PLoS ONE 07/2014; 9(7):e101582. DOI:10.1371/journal.pone.0101582 · 3.23 Impact Factor
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    • "Our understanding of the roles of divalent metals as regulators of bacterial pathogenesis has lagged behind that of other molecules such as quorum sensing auto-inducers and transcriptional regulators such as H-NS and Ler [49]. Most of the work on transporters and metabolism of zinc and other metals has been done with non-pathogenic laboratory strains of E. coli[50-52], which makes the results difficult to extrapolate to strains which are professional intestinal or extra-intestinal pathogens. "
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    ABSTRACT: Background Zinc supplements can treat or prevent enteric infections and diarrheal disease. Many articles on zinc in bacteria, however, highlight the essential nature of this metal for bacterial growth and virulence, suggesting that zinc should make infections worse, not better. To address this paradox, we tested whether zinc might have protective effects on intestinal epithelium as well as on the pathogen. Results Using polarized monolayers of T84 cells we found that zinc protected against damage induced by hydrogen peroxide, as measured by trans-epithelial electrical resistance. Zinc also reduced peroxide-induced translocation of Shiga toxin (Stx) across T84 monolayers from the apical to basolateral side. Zinc was superior to other divalent metals to (iron, manganese, and nickel) in protecting against peroxide-induced epithelial damage, while copper also showed a protective effect. The SOS bacterial stress response pathway is a powerful regulator of Stx production in STEC. We examined whether zinc’s known inhibitory effects on Stx might be mediated by blocking the SOS response. Zinc reduced expression of recA, a reliable marker of the SOS. Zinc was more potent and more efficacious than other metals tested in inhibiting recA expression induced by hydrogen peroxide, xanthine oxidase, or the antibiotic ciprofloxacin. The close correlation between zinc’s effects on recA/SOS and on Stx suggested that inhibition of the SOS response is one mechanism by which zinc protects against STEC infection. Conclusions Zinc’s ability to protect against enteric bacterial pathogens may be the result of its combined effects on host tissues as well as inhibition of virulence in some pathogens. Research focused solely on the effects of zinc on pathogenic microbes may give an incomplete picture by failing to account for protective effects of zinc on host epithelia.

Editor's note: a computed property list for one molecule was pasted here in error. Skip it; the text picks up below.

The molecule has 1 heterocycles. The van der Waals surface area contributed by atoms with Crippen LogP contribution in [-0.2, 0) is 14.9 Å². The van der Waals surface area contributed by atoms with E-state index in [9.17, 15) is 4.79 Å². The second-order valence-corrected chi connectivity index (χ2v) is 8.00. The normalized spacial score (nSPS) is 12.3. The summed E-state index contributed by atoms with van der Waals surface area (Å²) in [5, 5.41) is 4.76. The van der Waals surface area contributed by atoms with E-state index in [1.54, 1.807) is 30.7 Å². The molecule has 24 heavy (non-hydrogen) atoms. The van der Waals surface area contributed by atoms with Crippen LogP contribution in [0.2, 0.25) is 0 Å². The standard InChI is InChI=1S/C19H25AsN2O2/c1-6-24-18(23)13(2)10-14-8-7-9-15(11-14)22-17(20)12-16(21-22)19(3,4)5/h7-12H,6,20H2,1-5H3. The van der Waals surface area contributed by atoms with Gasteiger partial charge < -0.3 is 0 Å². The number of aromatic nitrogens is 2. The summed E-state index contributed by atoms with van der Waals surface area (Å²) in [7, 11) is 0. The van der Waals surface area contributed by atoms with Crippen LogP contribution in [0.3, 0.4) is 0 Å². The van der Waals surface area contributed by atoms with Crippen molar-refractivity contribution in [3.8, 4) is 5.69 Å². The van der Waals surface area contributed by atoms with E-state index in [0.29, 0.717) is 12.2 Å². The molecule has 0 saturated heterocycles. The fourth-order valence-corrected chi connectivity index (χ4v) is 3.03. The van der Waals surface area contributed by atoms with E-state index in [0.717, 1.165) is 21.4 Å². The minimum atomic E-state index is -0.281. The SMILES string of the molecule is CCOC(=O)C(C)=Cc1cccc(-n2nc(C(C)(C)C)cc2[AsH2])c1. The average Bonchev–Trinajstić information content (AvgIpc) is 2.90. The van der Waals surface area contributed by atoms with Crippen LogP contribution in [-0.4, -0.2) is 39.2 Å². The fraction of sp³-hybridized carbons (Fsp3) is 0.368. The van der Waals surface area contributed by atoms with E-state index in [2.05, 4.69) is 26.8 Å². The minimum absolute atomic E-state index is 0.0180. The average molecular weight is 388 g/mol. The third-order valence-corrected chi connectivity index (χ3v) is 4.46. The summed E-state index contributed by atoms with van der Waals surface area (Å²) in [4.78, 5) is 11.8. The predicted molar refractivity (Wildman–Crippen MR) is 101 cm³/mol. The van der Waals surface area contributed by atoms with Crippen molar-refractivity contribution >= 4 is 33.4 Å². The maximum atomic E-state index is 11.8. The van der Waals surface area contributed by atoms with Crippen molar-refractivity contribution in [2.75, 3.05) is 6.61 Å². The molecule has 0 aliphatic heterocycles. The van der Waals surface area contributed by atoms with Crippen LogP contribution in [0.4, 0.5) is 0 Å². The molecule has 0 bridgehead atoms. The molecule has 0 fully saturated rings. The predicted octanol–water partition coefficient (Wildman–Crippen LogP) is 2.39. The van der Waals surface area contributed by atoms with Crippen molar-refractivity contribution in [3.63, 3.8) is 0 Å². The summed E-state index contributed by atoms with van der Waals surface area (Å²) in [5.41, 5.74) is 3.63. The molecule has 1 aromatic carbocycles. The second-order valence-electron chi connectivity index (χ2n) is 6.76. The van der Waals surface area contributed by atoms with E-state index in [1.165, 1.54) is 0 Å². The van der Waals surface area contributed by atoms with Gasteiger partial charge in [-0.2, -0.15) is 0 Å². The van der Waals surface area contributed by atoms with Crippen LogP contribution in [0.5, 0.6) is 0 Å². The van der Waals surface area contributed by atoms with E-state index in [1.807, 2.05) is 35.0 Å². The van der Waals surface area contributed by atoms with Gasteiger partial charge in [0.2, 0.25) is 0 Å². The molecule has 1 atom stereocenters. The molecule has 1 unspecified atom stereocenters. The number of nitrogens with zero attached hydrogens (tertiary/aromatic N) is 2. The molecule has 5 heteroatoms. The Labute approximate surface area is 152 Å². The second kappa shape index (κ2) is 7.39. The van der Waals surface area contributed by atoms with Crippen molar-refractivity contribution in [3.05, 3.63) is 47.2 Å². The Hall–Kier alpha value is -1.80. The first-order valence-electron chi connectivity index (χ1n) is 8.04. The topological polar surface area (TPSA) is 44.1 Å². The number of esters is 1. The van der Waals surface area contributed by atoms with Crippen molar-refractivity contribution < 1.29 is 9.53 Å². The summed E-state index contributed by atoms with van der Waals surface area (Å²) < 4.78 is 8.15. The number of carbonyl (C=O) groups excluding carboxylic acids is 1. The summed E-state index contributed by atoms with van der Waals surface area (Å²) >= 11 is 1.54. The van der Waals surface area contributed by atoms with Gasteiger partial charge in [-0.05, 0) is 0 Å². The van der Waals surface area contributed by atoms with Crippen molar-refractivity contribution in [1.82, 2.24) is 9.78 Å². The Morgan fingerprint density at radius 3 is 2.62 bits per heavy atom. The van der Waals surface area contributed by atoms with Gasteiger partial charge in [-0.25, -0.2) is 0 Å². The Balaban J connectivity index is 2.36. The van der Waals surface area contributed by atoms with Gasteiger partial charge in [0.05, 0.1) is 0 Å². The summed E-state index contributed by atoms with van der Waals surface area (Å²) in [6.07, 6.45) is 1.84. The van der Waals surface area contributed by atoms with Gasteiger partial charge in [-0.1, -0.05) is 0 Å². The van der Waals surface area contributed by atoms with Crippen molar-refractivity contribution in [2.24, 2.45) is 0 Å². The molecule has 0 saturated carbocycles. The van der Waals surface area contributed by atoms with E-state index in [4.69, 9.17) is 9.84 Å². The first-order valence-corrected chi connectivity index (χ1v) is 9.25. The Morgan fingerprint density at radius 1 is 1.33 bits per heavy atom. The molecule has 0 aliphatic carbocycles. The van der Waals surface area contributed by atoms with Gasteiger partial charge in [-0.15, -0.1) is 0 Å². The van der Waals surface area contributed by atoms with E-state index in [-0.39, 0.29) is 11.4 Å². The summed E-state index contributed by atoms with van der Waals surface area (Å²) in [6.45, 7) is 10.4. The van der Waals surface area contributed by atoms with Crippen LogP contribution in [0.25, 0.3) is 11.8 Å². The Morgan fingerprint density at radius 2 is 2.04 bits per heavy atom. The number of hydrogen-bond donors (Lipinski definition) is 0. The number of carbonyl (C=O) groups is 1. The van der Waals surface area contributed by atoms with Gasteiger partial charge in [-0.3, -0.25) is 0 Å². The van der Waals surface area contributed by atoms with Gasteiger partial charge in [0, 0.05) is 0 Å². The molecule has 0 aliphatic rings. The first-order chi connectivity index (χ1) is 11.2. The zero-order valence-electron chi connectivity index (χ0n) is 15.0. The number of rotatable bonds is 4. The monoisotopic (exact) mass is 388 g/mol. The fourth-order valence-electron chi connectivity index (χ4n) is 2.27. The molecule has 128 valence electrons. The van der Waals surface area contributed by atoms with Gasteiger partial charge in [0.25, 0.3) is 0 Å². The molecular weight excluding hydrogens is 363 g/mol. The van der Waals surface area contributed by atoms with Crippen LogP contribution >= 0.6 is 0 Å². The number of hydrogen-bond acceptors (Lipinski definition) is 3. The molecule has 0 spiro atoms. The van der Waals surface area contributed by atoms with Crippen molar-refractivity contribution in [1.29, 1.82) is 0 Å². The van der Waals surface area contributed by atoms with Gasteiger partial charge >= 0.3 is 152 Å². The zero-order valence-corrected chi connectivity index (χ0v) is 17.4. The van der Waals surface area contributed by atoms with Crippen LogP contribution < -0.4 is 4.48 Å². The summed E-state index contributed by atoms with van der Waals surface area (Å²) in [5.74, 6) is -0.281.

BMC Microbiology 06/2014; 14(1):145. DOI:10.1186/1471-2180-14-145 · 2.73 Impact Factor